ALBANY, Calif. (KGO) --They were paid to go away, but they did not go far. There is an East Bay homeless problem that simply got shuffled down the road. A group of homeless people moved from Albany Bulb after being given money to do so, only to relocate to the I-80 Gilman Street underpass.
The homeless encampment that stood at the end of the trail for decades is finally gone. ABC7 News was there when the last resident packed up her belongings and left.
So many frayed and battered tents line the sidewalk beneath the Gilman Street overpass, using it for its intended purpose, is all but impossible. This is the result of what some believe to be the disbandment of a homeless encampment at the nearby Albany Bulb.
"The city gave people $3,000 each. I once had $3,500 saved up and couldn't find a landlord that would rent to me; $3,000 is nothing and they knew that and they knew it would be gone right away and it was," said Amber Whitson, who is homeless.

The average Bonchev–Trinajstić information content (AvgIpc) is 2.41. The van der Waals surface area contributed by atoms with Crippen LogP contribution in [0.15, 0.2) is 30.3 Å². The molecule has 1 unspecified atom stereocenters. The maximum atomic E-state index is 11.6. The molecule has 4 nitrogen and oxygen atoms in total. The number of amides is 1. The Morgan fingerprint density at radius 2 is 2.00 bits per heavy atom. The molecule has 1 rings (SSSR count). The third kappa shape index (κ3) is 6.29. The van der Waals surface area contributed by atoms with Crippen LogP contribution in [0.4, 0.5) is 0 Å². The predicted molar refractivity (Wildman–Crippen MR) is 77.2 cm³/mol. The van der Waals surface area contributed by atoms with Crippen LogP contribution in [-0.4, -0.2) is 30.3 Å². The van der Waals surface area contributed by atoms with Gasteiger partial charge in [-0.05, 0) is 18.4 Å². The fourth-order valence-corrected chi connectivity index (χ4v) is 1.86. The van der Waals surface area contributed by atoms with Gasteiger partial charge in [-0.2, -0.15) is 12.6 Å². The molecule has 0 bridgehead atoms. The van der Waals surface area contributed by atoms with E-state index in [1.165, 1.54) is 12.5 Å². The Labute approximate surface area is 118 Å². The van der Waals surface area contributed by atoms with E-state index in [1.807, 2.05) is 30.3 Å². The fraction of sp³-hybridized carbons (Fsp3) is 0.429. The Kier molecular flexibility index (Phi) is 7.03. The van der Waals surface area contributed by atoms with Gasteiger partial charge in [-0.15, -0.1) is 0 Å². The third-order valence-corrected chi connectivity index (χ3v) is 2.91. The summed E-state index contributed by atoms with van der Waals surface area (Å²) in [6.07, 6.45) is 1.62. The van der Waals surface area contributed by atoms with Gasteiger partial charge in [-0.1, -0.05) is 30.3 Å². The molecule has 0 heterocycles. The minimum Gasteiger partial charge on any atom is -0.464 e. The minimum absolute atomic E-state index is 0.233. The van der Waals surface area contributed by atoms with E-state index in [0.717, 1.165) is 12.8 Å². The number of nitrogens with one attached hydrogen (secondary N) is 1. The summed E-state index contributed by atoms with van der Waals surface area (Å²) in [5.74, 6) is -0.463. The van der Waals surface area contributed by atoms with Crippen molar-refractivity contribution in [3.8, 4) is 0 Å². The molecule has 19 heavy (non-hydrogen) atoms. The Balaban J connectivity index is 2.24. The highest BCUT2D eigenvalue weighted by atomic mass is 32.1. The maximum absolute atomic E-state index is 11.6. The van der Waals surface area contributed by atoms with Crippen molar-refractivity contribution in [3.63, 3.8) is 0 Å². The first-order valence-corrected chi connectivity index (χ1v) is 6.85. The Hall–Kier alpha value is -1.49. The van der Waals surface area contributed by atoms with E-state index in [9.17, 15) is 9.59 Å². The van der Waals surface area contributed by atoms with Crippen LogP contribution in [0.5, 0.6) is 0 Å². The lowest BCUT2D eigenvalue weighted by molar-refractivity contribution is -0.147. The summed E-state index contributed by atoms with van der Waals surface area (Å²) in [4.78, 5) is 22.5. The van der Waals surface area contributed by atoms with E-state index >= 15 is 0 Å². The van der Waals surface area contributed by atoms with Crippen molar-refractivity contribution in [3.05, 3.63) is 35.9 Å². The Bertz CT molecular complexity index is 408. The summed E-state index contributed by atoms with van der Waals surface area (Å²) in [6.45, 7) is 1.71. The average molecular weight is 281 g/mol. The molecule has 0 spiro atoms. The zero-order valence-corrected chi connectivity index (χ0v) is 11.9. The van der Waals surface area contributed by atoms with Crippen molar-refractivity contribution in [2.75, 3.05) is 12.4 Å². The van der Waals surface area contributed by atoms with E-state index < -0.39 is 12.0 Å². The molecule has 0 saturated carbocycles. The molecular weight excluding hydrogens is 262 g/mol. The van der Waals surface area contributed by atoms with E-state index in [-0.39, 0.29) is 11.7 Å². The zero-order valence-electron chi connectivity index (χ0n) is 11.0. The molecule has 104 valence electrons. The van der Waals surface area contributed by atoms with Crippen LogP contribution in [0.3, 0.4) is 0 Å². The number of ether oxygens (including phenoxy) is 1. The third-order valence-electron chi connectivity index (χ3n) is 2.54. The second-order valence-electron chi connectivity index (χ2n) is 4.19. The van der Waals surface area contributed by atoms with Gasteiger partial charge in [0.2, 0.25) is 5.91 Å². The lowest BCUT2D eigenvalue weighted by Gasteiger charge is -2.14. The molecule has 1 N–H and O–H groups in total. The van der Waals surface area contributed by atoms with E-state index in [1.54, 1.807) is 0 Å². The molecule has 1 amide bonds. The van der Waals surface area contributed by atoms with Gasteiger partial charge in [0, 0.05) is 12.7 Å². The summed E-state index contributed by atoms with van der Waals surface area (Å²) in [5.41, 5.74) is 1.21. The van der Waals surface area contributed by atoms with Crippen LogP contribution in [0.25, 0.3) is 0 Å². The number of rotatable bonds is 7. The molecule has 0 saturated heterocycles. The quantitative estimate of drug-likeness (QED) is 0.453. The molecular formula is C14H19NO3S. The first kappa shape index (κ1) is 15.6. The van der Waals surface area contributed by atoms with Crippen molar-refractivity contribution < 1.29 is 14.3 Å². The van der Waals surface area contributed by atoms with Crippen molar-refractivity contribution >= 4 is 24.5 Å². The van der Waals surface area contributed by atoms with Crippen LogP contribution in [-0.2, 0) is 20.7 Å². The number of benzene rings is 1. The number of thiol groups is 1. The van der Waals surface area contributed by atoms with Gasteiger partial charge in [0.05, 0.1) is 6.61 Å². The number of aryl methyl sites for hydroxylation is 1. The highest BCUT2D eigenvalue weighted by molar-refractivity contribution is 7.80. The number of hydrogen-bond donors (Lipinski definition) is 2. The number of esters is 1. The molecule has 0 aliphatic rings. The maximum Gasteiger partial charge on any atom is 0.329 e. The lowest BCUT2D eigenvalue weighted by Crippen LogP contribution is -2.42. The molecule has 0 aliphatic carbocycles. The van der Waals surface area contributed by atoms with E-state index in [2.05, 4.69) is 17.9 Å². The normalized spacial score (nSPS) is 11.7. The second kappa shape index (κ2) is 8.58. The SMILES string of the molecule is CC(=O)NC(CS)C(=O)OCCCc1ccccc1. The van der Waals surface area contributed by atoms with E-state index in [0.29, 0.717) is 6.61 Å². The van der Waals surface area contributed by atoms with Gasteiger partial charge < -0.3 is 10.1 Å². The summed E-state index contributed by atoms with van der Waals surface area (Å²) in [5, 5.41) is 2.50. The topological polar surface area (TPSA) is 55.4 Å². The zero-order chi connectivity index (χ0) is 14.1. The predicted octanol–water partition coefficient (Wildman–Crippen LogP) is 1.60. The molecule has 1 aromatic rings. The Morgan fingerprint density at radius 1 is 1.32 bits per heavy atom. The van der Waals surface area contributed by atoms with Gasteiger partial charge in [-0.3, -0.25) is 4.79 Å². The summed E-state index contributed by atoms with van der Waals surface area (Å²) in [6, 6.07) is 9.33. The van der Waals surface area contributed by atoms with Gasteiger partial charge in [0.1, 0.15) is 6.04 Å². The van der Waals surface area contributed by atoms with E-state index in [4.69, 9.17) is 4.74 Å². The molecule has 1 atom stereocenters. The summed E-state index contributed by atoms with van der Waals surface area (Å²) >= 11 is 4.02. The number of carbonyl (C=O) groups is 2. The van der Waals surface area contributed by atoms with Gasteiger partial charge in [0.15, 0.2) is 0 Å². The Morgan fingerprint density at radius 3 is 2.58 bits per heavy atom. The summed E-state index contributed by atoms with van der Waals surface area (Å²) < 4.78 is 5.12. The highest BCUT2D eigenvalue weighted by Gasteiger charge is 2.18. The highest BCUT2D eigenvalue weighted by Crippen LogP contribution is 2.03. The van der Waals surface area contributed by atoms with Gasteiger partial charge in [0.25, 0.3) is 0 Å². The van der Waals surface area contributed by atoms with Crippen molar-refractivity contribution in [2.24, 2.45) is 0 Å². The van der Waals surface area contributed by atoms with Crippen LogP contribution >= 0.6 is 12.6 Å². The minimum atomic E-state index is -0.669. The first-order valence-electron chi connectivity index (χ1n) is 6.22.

On April 25, residents living on this stretch of the Albany Bulb were told by the city their tents and structures had to go. City officials were moving forward with plans to make the area part of Eastshore State Park. According to the city, 28 people, including some of the homeless who had lived there for decades, took them up on their offer of $3,000 to move. The deal was simple: the cash was theirs, as long as they promised to pack up, move out and not come back.
Visitors to the beach can't help but notice the improvements, but fear the city may not have done enough to solve its issues of homelessness.
"It's a chunk of money, but it's not going to last that long and where they're going to wind up going, I have no idea," said Berkeley resident Barry Eagle.
And that's exactly the problem. According to Whitson, many of her friends got the cash, but had nowhere to go.
"Everybody's broke. Everybody was broke within three weeks at most," said Whitson.
Albany officials say they're not ignoring their homeless, saying that 22 people who once lived along the stretch of beach are currently housed through city services. Surrounding communities may want Albany to do more as city's nearby see their homeless numbers growing.